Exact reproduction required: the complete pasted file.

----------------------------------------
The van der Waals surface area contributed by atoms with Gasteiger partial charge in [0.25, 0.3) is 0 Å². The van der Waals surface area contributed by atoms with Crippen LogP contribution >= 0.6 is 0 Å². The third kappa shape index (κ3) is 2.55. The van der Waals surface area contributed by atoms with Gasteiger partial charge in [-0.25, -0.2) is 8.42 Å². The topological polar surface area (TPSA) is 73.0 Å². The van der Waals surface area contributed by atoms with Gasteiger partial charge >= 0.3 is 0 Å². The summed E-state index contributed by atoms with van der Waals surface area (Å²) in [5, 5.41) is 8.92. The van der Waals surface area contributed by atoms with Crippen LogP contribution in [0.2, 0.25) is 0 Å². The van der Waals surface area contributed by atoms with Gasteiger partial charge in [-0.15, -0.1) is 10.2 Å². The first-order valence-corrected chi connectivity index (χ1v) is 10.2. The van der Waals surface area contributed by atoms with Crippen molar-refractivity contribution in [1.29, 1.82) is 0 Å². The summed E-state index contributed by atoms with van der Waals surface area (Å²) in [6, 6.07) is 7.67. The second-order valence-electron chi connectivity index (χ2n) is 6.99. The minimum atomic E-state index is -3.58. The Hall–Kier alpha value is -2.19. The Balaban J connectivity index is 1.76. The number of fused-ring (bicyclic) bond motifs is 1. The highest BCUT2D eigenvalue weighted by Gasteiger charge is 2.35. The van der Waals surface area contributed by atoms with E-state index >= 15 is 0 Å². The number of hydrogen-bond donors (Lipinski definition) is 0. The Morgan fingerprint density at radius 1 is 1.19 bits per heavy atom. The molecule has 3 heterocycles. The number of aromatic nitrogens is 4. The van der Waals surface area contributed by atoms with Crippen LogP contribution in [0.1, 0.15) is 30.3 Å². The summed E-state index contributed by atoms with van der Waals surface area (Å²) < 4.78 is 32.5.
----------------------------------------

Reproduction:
The van der Waals surface area contributed by atoms with Gasteiger partial charge in [0.25, 0.3) is 0 Å². The van der Waals surface area contributed by atoms with Crippen LogP contribution >= 0.6 is 0 Å². The third kappa shape index (κ3) is 2.55. The van der Waals surface area contributed by atoms with Gasteiger partial charge in [-0.25, -0.2) is 8.42 Å². The topological polar surface area (TPSA) is 73.0 Å². The van der Waals surface area contributed by atoms with Gasteiger partial charge >= 0.3 is 0 Å². The summed E-state index contributed by atoms with van der Waals surface area (Å²) in [5, 5.41) is 8.92. The van der Waals surface area contributed by atoms with Crippen LogP contribution in [0.2, 0.25) is 0 Å². The van der Waals surface area contributed by atoms with Gasteiger partial charge in [-0.15, -0.1) is 10.2 Å². The first-order valence-corrected chi connectivity index (χ1v) is 10.2. The van der Waals surface area contributed by atoms with Crippen molar-refractivity contribution in [1.29, 1.82) is 0 Å². The summed E-state index contributed by atoms with van der Waals surface area (Å²) in [6, 6.07) is 7.67. The second-order valence-electron chi connectivity index (χ2n) is 6.99. The minimum atomic E-state index is -3.58. The Hall–Kier alpha value is -2.19. The Balaban J connectivity index is 1.76. The number of fused-ring (bicyclic) bond motifs is 1. The highest BCUT2D eigenvalue weighted by Gasteiger charge is 2.35. The van der Waals surface area contributed by atoms with E-state index >= 15 is 0 Å². The number of hydrogen-bond donors (Lipinski definition) is 0. The Morgan fingerprint density at radius 1 is 1.19 bits per heavy atom. The molecule has 3 heterocycles. The number of aromatic nitrogens is 4. The van der Waals surface area contributed by atoms with Crippen LogP contribution in [0.1, 0.15) is 30.3 Å². The summed E-state index contributed by atoms with van der Waals surface area (Å²) < 4.78 is 32.5.